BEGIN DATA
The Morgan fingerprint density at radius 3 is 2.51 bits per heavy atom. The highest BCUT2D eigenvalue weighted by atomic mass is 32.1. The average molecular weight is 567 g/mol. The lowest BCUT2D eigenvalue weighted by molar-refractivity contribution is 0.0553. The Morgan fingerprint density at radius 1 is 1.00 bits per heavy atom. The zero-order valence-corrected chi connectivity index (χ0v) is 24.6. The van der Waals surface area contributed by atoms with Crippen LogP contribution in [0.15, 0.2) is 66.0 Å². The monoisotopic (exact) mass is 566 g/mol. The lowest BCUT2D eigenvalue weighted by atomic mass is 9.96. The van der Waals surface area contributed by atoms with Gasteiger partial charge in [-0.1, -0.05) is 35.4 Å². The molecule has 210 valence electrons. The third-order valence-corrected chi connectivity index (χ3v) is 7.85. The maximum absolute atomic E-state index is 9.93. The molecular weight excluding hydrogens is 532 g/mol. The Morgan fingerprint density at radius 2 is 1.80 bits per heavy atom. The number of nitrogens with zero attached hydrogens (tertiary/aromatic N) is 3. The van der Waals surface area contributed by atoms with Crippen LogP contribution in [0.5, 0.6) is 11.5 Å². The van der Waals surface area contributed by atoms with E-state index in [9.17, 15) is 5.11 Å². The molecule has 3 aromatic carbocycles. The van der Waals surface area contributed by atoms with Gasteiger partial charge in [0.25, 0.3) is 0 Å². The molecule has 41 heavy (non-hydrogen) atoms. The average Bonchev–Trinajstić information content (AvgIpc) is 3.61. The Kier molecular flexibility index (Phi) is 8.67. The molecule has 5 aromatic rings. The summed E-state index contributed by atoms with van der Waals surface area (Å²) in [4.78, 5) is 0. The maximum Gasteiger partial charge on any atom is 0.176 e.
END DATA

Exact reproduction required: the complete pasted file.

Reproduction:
The Morgan fingerprint density at radius 3 is 2.51 bits per heavy atom. The highest BCUT2D eigenvalue weighted by atomic mass is 32.1. The average molecular weight is 567 g/mol. The lowest BCUT2D eigenvalue weighted by molar-refractivity contribution is 0.0553. The Morgan fingerprint density at radius 1 is 1.00 bits per heavy atom. The zero-order valence-corrected chi connectivity index (χ0v) is 24.6. The van der Waals surface area contributed by atoms with Crippen LogP contribution in [0.15, 0.2) is 66.0 Å². The monoisotopic (exact) mass is 566 g/mol. The lowest BCUT2D eigenvalue weighted by atomic mass is 9.96. The van der Waals surface area contributed by atoms with Gasteiger partial charge in [-0.1, -0.05) is 35.4 Å². The molecule has 210 valence electrons. The third-order valence-corrected chi connectivity index (χ3v) is 7.85. The maximum absolute atomic E-state index is 9.93. The molecular weight excluding hydrogens is 532 g/mol. The Morgan fingerprint density at radius 2 is 1.80 bits per heavy atom. The number of nitrogens with zero attached hydrogens (tertiary/aromatic N) is 3. The van der Waals surface area contributed by atoms with Crippen LogP contribution in [0.5, 0.6) is 11.5 Å². The van der Waals surface area contributed by atoms with E-state index in [9.17, 15) is 5.11 Å². The molecule has 3 aromatic carbocycles. The van der Waals surface area contributed by atoms with Gasteiger partial charge in [0.25, 0.3) is 0 Å². The molecule has 41 heavy (non-hydrogen) atoms. The average Bonchev–Trinajstić information content (AvgIpc) is 3.61. The Kier molecular flexibility index (Phi) is 8.67. The molecule has 5 aromatic rings. The summed E-state index contributed by atoms with van der Waals surface area (Å²) in [4.78, 5) is 0. The maximum Gasteiger partial charge on any atom is 0.176 e.